Ever since Mitt Romney's "47 percent" disaster-gaffe in 2012, national Republicans have tried to shirk their image as welfare-hating, green eyeshade–wearing budget choppers. Even Paul Ryan, the former head of the congressional Ayn Rand fan club, now talks about expanding the scope of welfare programs to return more of their dependents into productive workers.
But Maine Gov. Paul LePage (R), himself the product of a poor and disordered childhood, is not following the national herd. He's promising more cuts, and not exactly masking his rationale. Last year, he even took up the 47 percent number, saying "about 47 percent of able-bodied people in the state of Maine don't work... It's really bad." The number was wrong, significantly so. But he had staked out a clear position: Many recipients of state aid were undeserving. During his state of the state speech early this year, he said, "Too many Mainers are dependent on government handouts. Government dependency has not — and never will— create prosperity."
Unlike Romney, LePage is not destined to defeat. With an unintended vote-splitting assist from the independent candidate, LePage may yet be re-elected as the most conservative governor in America from one of the most deeply Democratic states. He is hovering around 40 percent of support from likely voters, about even with Democratic opponent Mike Michaud and far beyond the reach of third party candidate Eliot Cutler. Democratic voices are now rising up calling for Cutler to drop out to ensure that the anti-LePage vote isn't split.
Perhaps no American politician of LePage's prominence clings so tenaciously to his political doctrines, and no other figure more closely ties them to his own biography. This is a very admirable thing, and important in a political culture that seems to default to gutless, poll-tested groupthink.
LePage genuinely grew up in poverty in Lewiston, Maine. He was homeless for part of his teenage years. He tripped over the dead body of a sibling in his tenement. One of his first memories is of his father breaking his nose and jaw in a beating. He told the Portland Press Herald (from which these details are culled) in a recent interview that the first day of his real life was when he entered college. "I wouldn't want to live a day before it," he said. "That is where my life started. Before it was nightmares, and to this day, I still have the same nightmares." He can rattle off a list of siblings who have been in jail or prison.
The young LePage received some tough love from surrogate family figures, who taught him basic responsibilities. His whole life seems to have turned on the help of Peter Snowe (husband of Maine's former moderate GOP Sen. Olympia Snowe). But he also benefited from the flexibility of authority figures. After scoring poorly on English verbal tests, he was allowed to take an exam in his mother-tongue, French. That secured his entry into college. His last $900 of tuition before graduation was written off by understanding administrators.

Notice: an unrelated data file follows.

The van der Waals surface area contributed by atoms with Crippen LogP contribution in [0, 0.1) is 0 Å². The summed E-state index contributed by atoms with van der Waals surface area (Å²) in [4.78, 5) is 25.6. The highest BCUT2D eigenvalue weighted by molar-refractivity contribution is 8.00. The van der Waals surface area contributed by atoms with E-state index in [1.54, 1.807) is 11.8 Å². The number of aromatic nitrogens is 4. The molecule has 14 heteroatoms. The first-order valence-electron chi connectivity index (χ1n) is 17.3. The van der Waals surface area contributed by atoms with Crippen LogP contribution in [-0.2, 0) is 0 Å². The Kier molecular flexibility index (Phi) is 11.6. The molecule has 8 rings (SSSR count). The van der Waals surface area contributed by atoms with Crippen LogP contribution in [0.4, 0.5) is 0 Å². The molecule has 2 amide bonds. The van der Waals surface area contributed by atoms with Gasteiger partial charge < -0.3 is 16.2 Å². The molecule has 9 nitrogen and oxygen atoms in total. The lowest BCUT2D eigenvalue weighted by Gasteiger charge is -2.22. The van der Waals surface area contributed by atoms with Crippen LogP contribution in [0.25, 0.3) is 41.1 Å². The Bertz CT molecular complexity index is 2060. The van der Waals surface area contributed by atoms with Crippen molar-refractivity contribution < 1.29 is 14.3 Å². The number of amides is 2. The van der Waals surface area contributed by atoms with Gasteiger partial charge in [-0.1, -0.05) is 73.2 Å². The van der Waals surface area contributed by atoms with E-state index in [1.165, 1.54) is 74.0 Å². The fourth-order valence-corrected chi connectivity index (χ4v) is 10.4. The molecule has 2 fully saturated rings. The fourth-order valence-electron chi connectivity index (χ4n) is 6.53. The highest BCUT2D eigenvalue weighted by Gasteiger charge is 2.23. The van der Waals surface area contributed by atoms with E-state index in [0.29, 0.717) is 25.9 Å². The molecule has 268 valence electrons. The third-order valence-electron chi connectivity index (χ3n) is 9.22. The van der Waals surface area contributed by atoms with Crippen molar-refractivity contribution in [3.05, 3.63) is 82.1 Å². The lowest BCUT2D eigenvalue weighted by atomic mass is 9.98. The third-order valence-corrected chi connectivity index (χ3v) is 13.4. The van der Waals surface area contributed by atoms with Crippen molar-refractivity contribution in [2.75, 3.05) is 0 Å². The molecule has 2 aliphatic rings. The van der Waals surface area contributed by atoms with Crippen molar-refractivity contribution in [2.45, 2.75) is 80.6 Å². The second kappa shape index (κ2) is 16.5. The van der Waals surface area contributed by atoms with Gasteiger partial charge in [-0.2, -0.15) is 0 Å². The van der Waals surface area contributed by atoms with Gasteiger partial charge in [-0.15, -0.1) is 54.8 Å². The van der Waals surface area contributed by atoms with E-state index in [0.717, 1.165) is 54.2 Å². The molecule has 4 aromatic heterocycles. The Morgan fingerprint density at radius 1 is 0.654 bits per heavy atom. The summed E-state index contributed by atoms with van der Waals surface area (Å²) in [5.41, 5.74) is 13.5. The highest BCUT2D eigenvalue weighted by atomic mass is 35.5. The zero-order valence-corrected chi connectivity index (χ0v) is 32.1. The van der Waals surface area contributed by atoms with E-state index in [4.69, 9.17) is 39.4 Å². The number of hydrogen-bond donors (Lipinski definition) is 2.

How many other American politicians at the highest levels have a story like this? When LePage talks about "generational" poverty, he does so as both an observer and a survivor. And when he talks about cutting welfare benefits, he often says he is doing so to protect them for a deserving subset of recipients. "We must protect our limited resources for those who are truly in need and who are doing all they can to be self-sufficient," he has said. LePage has sought to reinstitute work requirements for able-bodied people on welfare. It is estimated that only about five percent of Maine's food-stamp recipients don't meet the work requirements.
LePage is a unique case, and there may not be applicable political lessons the national Republican Party can draw from his career. After all, it's not as if GOP mandarins can snap their fingers and create a half dozen other conservative lawmakers with a backstory as astounding and uplifting as LePage's, not to mention one that brings real-life credibility to hardline stances on welfare.
Look, LePage has made plenty of outrageous statements, as liberals have been quick to almost gleefully point out for years. But I find it hard not to wish our political culture allowed in more LePages, from both parties. We need the sharp, hard people who did not pass through every meritocratic institution with ease and a compliant grin. The unsayable word that hides behind most elite criticism of Paul LePage's bearing is "lowborn," an insult that is native to an aristocratic society, not a Yankee one.
Paul LePage is the hot-breathed reminder that the common man will only take so much abuse before he takes the whip hand himself.